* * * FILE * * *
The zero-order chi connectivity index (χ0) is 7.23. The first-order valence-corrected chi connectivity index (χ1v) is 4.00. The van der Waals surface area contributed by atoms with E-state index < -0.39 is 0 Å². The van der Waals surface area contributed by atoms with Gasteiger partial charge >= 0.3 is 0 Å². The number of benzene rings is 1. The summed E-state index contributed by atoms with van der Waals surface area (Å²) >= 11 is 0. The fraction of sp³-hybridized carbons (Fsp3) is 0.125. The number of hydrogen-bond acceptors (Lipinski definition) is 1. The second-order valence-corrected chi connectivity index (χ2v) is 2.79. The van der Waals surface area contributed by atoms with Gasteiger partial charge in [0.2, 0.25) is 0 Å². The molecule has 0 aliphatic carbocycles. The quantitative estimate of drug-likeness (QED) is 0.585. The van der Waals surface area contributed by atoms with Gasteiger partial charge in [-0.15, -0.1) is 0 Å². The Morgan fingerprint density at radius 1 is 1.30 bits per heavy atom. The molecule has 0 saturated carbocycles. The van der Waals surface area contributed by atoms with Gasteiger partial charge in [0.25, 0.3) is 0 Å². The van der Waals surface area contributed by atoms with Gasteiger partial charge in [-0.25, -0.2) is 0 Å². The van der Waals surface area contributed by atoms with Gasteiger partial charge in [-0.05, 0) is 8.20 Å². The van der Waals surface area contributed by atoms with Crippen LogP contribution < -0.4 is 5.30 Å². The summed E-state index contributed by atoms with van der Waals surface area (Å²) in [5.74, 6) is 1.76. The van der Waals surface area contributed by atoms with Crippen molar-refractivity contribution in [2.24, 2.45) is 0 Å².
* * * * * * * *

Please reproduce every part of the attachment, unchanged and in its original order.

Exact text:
The zero-order chi connectivity index (χ0) is 7.23. The first-order valence-corrected chi connectivity index (χ1v) is 4.00. The van der Waals surface area contributed by atoms with E-state index < -0.39 is 0 Å². The van der Waals surface area contributed by atoms with Gasteiger partial charge >= 0.3 is 0 Å². The number of benzene rings is 1. The summed E-state index contributed by atoms with van der Waals surface area (Å²) >= 11 is 0. The fraction of sp³-hybridized carbons (Fsp3) is 0.125. The number of hydrogen-bond acceptors (Lipinski definition) is 1. The second-order valence-corrected chi connectivity index (χ2v) is 2.79. The van der Waals surface area contributed by atoms with Gasteiger partial charge in [0.2, 0.25) is 0 Å². The molecule has 0 aliphatic carbocycles. The quantitative estimate of drug-likeness (QED) is 0.585. The van der Waals surface area contributed by atoms with Gasteiger partial charge in [-0.15, -0.1) is 0 Å². The Morgan fingerprint density at radius 1 is 1.30 bits per heavy atom. The molecule has 0 saturated carbocycles. The van der Waals surface area contributed by atoms with Gasteiger partial charge in [0.25, 0.3) is 0 Å². The van der Waals surface area contributed by atoms with Gasteiger partial charge in [-0.25, -0.2) is 0 Å². The van der Waals surface area contributed by atoms with Gasteiger partial charge in [-0.05, 0) is 8.20 Å². The van der Waals surface area contributed by atoms with Crippen LogP contribution < -0.4 is 5.30 Å². The summed E-state index contributed by atoms with van der Waals surface area (Å²) in [5.74, 6) is 1.76. The van der Waals surface area contributed by atoms with Crippen molar-refractivity contribution in [2.24, 2.45) is 0 Å².